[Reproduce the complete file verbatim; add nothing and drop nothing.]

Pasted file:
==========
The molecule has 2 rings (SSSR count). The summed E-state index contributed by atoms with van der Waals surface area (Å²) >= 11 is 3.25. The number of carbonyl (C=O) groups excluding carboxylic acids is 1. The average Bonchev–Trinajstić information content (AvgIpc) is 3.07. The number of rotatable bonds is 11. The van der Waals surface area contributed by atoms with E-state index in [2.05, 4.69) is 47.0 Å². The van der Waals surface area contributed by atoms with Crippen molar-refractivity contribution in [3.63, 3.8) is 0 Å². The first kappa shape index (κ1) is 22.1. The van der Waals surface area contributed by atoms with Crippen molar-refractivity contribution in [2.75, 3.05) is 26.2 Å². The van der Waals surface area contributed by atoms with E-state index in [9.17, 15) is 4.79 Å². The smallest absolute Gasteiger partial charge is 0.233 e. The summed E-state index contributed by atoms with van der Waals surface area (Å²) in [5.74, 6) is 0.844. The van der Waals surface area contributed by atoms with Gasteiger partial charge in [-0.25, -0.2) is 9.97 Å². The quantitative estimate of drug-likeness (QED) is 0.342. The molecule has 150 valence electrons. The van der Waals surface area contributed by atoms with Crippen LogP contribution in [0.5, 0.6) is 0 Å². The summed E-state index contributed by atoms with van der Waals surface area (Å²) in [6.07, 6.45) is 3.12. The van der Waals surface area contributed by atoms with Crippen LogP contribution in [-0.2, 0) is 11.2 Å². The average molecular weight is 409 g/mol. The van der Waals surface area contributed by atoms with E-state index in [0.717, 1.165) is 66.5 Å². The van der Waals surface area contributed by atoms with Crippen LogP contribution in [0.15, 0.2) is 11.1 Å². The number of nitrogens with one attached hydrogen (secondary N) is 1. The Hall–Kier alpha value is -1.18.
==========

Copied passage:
The molecule has 2 rings (SSSR count). The summed E-state index contributed by atoms with van der Waals surface area (Å²) >= 11 is 3.25. The number of carbonyl (C=O) groups excluding carboxylic acids is 1. The average Bonchev–Trinajstić information content (AvgIpc) is 3.07. The number of rotatable bonds is 11. The van der Waals surface area contributed by atoms with E-state index in [2.05, 4.69) is 47.0 Å². The van der Waals surface area contributed by atoms with Crippen molar-refractivity contribution in [3.63, 3.8) is 0 Å². The first kappa shape index (κ1) is 22.1. The van der Waals surface area contributed by atoms with Crippen molar-refractivity contribution in [2.75, 3.05) is 26.2 Å². The van der Waals surface area contributed by atoms with E-state index in [9.17, 15) is 4.79 Å². The smallest absolute Gasteiger partial charge is 0.233 e. The summed E-state index contributed by atoms with van der Waals surface area (Å²) in [5.74, 6) is 0.844. The van der Waals surface area contributed by atoms with Gasteiger partial charge in [-0.25, -0.2) is 9.97 Å². The quantitative estimate of drug-likeness (QED) is 0.342. The molecule has 150 valence electrons. The van der Waals surface area contributed by atoms with Crippen LogP contribution in [0.5, 0.6) is 0 Å². The summed E-state index contributed by atoms with van der Waals surface area (Å²) in [6.07, 6.45) is 3.12. The van der Waals surface area contributed by atoms with Crippen LogP contribution in [-0.2, 0) is 11.2 Å². The average molecular weight is 409 g/mol. The van der Waals surface area contributed by atoms with E-state index in [0.717, 1.165) is 66.5 Å². The van der Waals surface area contributed by atoms with Crippen LogP contribution in [0.15, 0.2) is 11.1 Å². The number of nitrogens with one attached hydrogen (secondary N) is 1. The Hall–Kier alpha value is -1.18.